The remaining two principles of the Middle Path, Right Views and Right Intention, form the next important stage, the acquisition of Panñã or full knowledge, which must be attained by moral purity and concentration.

Thus the scheme of Buddhist training consists of the three sections: Sila, Samãdhi and Panñã; and it is referred to in the Nikãyas as the “Threefold Training, Tividhã & Sikkhã.” This makes up the three divisions of the whole doctrine, which are also known as “The Three Groups” (Tayo Khandhã).

These three divisions in their most highly developed form constitute the Noble Eightfold Path, the inter-relation of which is discussed in the Culla-vedalla Sutta (MN 44). The three principles, Right Speech, Right Action, and Right Livelihood comprise Sila; Right Effort, Right Mindfulness, and Right Concentration Samãdhi; and Right Views and Right Intention Panñã.

This shows that the Buddhist system of training oneself from beginning to end is consistent with the Noble Eightfold Path leading to Vimutti, final Release. This is the system which Buddha himself found out and used to achieve the Buddhahood of perfect enlightenment, and thereafter revealed to the world:

“Virtue and concentration, wisdom, supreme release, By the famous Gotama these things were understood. Thus, fully comprehending them, the Buddha, Ender of Ill, a Teacher of Insight, He Infinitely Peaceful, taught the Dhamma to the monks.” —(D.II.123 ; A.H. 2).

It is on this system that the theory of Buddhist meditation is based and its practice has been developed into two methods: Samãdhi and Vipassanã. Of these Samãdhi meditation consists in achieving the utmost onepointedness of thought upon a given subject of salutary nature, and then raising one’s conception of the subject to an abstraction. In this form of meditation consciousness is raised from a lower to a higher plane with the elimination of its inferior tendencies which are called Nivarana, Hindrances, while concentration developed to its highest form, that is to say, to the Jhana state where the mind gradually absorbs itself into the abstract concept of the subject. The practice of this system of meditation is called Samãdhi-bhãvanã.

It produces the mental purity required for full knowledge, and this purity, being the proximate cause, induces inner light, and clear vision. This vision being supported by the two principles of Right Intention and Right Views tends to produce that insight which penetrates into the reality of all phenomenal existence. The development of this insight or the awareness of the essence of things observed is called Vipassanã-bhãvanã, and leads to full knowledge, whereby the aspirant to the highest sphere of Bhãvanã becomes an Arahant, one who has won the goal. These are the two great systems of Buddhist meditation.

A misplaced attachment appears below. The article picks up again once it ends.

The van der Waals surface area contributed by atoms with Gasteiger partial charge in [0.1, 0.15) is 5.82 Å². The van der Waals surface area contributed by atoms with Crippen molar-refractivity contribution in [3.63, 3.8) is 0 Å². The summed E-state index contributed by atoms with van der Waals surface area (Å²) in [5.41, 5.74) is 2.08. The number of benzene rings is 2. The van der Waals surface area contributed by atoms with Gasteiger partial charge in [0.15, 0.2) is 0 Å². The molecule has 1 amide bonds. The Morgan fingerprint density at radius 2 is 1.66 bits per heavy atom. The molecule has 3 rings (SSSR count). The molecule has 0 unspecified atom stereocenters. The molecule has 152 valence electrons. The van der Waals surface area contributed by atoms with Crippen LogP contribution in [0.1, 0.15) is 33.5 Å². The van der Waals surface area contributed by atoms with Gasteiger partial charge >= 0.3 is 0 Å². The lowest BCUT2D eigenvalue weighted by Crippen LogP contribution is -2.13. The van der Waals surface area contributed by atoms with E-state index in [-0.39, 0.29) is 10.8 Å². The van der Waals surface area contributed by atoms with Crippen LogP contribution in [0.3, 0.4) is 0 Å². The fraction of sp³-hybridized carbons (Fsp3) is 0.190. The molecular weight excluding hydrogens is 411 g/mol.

Dr. Paravahera Vajirañãna  Mahã Thera Padhanagara Maha Viharaya Colombo-09, Sri Lanka Mind and Life XIII: Investigating the Mind 2005 he Science and Clinical Applications of Meditation DAR Constitution Hall, Washington DC November 8 – 10, 2005 . is latest Mind and Life public meeting « Investigating the Mind 2005: The Science and Clinical Applications of Meditation » builds on the growing interest in meditation within modern medicine and biomedical science that has arisen over the past thirty years and further explores the emerging clinical opportunities. Program Overview Can medicine and science benefit  from a collaborative bi-directional dialogue with Buddhism and other contemplative traditions about attention and awareness, meditation, mindfulness, mind/body interactions, the nature of pain and suffering, the cultivation of compassion and self-compassion, and the potential for the training of human faculties for learning, growing, healing and emotion regulation across the lifespan?

Background
Science is the dominant paradigm in modern society for understanding the nature of reality and providing a knowledge based for improving lives and conditions on this planet. Buddhism began 2,500 years ago with largely the same goals ¬ to understand the nature of reality and to use that understanding to improve lives and conditions on the planet.

Buddhism uses the human mind, refined through meditative practice, as its primary instrument of investigation into the nature of reality. While this method of investigation is based on observation, very rigorous logic and experimentation, science has traditionally viewed it as subjective and at odds with the objectivity of the scientific method.

In the past twenty five years, an extraordinary confluence has emerged, the converging of the streams of modern science and medicine on the one hand, and the venerable and long-flowing stream of meditative investigation and inquiry on the other. These streams are flowing into the greater river that is the human longing for deeper understanding of what it means to be, and to be human, to be aware, to be alive, and to be healthy and whole, to know who and what we are and how we might live in greater harmony and wisdom

One manifestation of that convergence is the integration of Buddhist meditative practices, in particular, mindfulness, into the mainstream of medicine in the form of mindfulness-based approaches for dealing with stress, pain, and chronic illness as a complement to allopathic treatment within the health care system.